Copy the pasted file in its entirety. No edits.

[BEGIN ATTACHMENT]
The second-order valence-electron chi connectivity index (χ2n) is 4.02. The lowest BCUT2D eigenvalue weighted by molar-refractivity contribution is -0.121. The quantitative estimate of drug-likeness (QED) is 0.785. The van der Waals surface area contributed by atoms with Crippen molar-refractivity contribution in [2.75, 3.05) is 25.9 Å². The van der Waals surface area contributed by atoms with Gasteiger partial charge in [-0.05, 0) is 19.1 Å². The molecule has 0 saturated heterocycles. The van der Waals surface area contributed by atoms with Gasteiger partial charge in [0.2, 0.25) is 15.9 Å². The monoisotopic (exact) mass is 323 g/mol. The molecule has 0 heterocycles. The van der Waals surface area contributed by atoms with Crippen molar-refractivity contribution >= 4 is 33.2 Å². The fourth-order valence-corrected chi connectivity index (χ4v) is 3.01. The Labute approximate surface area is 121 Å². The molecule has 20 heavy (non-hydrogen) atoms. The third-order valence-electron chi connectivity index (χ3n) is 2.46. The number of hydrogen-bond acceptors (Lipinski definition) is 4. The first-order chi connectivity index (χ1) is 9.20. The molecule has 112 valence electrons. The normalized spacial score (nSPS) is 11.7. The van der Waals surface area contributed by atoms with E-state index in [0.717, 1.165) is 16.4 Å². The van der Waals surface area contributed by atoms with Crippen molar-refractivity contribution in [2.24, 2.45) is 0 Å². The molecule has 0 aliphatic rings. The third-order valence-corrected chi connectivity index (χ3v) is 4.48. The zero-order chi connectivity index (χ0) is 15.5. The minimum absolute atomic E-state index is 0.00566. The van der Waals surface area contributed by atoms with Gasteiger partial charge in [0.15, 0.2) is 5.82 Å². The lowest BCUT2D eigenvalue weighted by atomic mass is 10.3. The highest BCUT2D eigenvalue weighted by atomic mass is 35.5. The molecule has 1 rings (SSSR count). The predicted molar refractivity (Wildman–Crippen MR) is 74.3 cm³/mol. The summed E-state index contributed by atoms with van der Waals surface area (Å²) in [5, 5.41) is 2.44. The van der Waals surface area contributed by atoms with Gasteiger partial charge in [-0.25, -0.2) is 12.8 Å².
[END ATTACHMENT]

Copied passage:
The second-order valence-electron chi connectivity index (χ2n) is 4.02. The lowest BCUT2D eigenvalue weighted by molar-refractivity contribution is -0.121. The quantitative estimate of drug-likeness (QED) is 0.785. The van der Waals surface area contributed by atoms with Crippen molar-refractivity contribution in [2.75, 3.05) is 25.9 Å². The van der Waals surface area contributed by atoms with Gasteiger partial charge in [-0.05, 0) is 19.1 Å². The molecule has 0 saturated heterocycles. The van der Waals surface area contributed by atoms with Gasteiger partial charge in [0.2, 0.25) is 15.9 Å². The monoisotopic (exact) mass is 323 g/mol. The molecule has 0 heterocycles. The van der Waals surface area contributed by atoms with Crippen molar-refractivity contribution >= 4 is 33.2 Å². The fourth-order valence-corrected chi connectivity index (χ4v) is 3.01. The Labute approximate surface area is 121 Å². The molecule has 20 heavy (non-hydrogen) atoms. The third-order valence-electron chi connectivity index (χ3n) is 2.46. The number of hydrogen-bond acceptors (Lipinski definition) is 4. The first-order chi connectivity index (χ1) is 9.20. The molecule has 112 valence electrons. The normalized spacial score (nSPS) is 11.7. The van der Waals surface area contributed by atoms with E-state index in [0.717, 1.165) is 16.4 Å². The van der Waals surface area contributed by atoms with Crippen molar-refractivity contribution in [2.24, 2.45) is 0 Å². The molecule has 0 aliphatic rings. The third-order valence-corrected chi connectivity index (χ3v) is 4.48. The zero-order chi connectivity index (χ0) is 15.5. The minimum absolute atomic E-state index is 0.00566. The van der Waals surface area contributed by atoms with Gasteiger partial charge in [0.15, 0.2) is 5.82 Å². The lowest BCUT2D eigenvalue weighted by atomic mass is 10.3. The highest BCUT2D eigenvalue weighted by atomic mass is 35.5. The molecule has 1 rings (SSSR count). The predicted molar refractivity (Wildman–Crippen MR) is 74.3 cm³/mol. The summed E-state index contributed by atoms with van der Waals surface area (Å²) in [5, 5.41) is 2.44. The van der Waals surface area contributed by atoms with Gasteiger partial charge in [-0.25, -0.2) is 12.8 Å².